Everyone needs a good gingerbread recipe in their repertoire; this is a classic, and can be used for gingerbread men or any other shape. If you want to hang them, poke a hole with a straw near the top of each cookie before baking, and slide a string or ribbon through after they cool. Decorate with royal frosting, which will harden and not be sticky. To make chocolate gingerbread, swap about 1/3 cup of the flour for cocoa.
Back to school time is cookie season for us – I don’t know whether I make them out of self-preservation or to fill lunchboxes. Everyone needs a little comforting treat when summer comes to an end, and I like baking a batch of cookies on the weekend to wrap and tuck into lunch boxes all week. Sometimes, when I’m really on the ball, I’ll make and freeze balls of dough so I have something to slide into the oven after school – there’s nothing like walking in the door after a long day and the house smells like chocolate. Bonus: with a stash of dough, you can bake a few at a time in the toaster oven, and not have a couple dozen to eat your way through.
To freeze and bake, freeze balls on a sheet and then transfer to a freezer bag; take them out, place them on a parchment-lined sheet and let them sit while the oven preheats, then bake as directed.
I love a good chewy bar, like a brownie only without the chocolate – these are essentially blondies, rich with butter and brown sugar, which acts as a blank canvas you could add anything to. These are made with crunchy nuts and chewy dates, which are a winning combination.
Soft Medjool dates are most often found in the produce department of the grocery store, and have pits that are easy to remove, but mean they stay soft, unlike the hard bricks of dates you so often find in the baking section.
I’ve made these with soft brown sugar, but one time when I was out I used turbinado – the result was still sweet and caramelly, with a slightly crunchy texture I loved. They’re so fast to mix together, they may become your new go-to when you need a quick dessert or comforting after school snack. (After all, there’s nothing like coming home to the smell of something baking.)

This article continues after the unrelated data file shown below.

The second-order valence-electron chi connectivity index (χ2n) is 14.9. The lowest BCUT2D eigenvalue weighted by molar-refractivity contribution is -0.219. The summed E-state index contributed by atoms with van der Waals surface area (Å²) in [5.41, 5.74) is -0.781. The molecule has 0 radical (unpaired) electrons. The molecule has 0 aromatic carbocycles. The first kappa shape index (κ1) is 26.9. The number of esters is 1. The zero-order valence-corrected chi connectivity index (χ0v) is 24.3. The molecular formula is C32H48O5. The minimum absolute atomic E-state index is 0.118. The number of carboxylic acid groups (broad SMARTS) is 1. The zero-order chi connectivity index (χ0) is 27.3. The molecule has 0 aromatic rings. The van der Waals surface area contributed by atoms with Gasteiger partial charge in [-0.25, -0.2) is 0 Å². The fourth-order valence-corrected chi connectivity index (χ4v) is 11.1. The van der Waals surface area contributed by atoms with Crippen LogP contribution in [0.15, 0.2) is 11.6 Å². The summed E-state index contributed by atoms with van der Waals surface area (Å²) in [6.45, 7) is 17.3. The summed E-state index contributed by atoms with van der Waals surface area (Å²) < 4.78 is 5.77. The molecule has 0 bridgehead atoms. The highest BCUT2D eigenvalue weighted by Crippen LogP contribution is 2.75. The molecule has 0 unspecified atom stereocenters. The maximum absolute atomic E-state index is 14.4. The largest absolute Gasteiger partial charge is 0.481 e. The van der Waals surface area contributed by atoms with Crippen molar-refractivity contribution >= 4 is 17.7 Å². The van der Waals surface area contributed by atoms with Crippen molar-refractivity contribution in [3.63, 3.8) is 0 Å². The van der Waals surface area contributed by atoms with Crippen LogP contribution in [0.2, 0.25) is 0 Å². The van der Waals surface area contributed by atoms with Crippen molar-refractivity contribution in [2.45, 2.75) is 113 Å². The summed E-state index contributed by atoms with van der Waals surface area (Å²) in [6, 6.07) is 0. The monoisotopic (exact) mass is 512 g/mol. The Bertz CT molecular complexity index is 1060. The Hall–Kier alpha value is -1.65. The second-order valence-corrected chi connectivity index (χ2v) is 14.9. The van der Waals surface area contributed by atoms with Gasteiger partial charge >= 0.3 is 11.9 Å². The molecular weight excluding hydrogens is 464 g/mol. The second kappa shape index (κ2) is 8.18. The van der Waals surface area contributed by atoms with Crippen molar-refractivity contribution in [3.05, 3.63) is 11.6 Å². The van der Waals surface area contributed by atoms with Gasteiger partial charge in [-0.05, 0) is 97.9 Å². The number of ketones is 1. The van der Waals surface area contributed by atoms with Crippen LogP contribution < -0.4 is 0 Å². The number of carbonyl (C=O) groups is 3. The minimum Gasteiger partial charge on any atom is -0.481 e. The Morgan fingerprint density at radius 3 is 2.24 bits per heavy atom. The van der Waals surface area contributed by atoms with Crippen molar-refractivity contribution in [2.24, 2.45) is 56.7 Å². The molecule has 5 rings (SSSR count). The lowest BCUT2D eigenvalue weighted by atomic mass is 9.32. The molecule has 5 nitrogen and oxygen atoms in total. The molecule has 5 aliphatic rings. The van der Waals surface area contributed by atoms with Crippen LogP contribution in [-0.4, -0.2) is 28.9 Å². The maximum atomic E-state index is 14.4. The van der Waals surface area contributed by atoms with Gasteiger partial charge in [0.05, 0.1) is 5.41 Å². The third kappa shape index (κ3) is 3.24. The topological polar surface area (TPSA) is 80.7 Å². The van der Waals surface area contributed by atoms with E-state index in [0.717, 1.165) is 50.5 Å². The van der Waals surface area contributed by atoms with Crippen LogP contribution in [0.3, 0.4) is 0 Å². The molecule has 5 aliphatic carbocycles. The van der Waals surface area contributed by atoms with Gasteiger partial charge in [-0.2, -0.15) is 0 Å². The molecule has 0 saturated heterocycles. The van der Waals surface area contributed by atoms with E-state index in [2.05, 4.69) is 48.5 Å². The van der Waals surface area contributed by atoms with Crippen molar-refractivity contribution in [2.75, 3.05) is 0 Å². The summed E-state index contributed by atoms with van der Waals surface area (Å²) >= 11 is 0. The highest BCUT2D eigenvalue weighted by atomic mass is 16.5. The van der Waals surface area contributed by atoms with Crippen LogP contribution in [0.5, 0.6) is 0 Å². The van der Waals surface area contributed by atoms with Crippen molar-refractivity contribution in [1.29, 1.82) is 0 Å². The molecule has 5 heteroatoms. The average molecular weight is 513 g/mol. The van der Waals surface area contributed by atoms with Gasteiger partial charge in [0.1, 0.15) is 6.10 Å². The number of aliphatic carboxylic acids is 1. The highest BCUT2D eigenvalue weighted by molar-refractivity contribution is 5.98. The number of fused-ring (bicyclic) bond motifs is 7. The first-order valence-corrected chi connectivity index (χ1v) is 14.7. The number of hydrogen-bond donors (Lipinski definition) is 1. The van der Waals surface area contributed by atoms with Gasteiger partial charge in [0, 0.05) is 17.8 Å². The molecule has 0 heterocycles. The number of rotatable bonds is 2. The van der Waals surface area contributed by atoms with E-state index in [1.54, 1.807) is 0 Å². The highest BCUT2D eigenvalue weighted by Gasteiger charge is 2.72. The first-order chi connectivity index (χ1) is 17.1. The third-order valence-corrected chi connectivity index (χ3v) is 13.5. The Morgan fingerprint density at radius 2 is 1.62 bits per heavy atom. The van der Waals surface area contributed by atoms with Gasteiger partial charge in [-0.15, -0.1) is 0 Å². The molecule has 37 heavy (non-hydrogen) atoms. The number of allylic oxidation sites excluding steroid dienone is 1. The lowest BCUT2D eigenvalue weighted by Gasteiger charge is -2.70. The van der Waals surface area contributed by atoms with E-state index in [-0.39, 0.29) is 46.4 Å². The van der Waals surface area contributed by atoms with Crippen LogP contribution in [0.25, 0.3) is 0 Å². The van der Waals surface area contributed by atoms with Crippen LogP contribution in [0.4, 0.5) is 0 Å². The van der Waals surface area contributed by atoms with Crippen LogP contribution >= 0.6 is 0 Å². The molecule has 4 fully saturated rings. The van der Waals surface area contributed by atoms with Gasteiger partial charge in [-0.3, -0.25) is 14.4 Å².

Gail Hall has been a positive force on the Alberta culinary scene for decades – she was an award-winning caterer, broadcaster, food writer, educator and international culinary tour guide who knew everyone and shared everything from her cooking school and loft on 104th Street in Edmonton. We’ve known her for years, and like most others who knew her, have been inspired by not only her work, but her infectious energy and enthusiasm. She has done so much to build our culinary community, to teach home cooks and support new (and established) chefs.
Sadly, Gail passed away in November, but this past weekend her husband Jon along with her many friends and family members held a celebration of her life – a potluck, of course, and we baked a batch of her almond biscotti to bring along. Thanks Gail, for all the delicious things you’ve shared, and for bringing so many people together around the table.
‘Tis the season for holiday cookies, and this year these chewy Chocolate-ginger Molasses Crinkles have become one of our go-to recipes for Christmas cookie exchanges. They’re easy to make, fun for kids to roll in sugar, and combine warm cinnamon and ginger with deep chocolate flavour. The recipe makes over 2 dozen, so there’s enough to package up and give away, plus a few to nibble on! Cookies are also perfect for teachers, coaches and other people kids want to thank at this time of year.
Make sure you don’t overbake these; they need to stay chewy. They should be set around the edges, but still soft in the middle – they’ll firm up as they cool.
I am very much a fan of the brownie – the dense, slightly chewy kind, with a crackly top – I think I’d choose one over a slice of cake any day. So last night, when our friend, food writer Gwendolyn Richards, showed up at an event we were cooking for with a pan of her brownies with sea salt and lime, I took note. (And a brownie.) They were exquisite.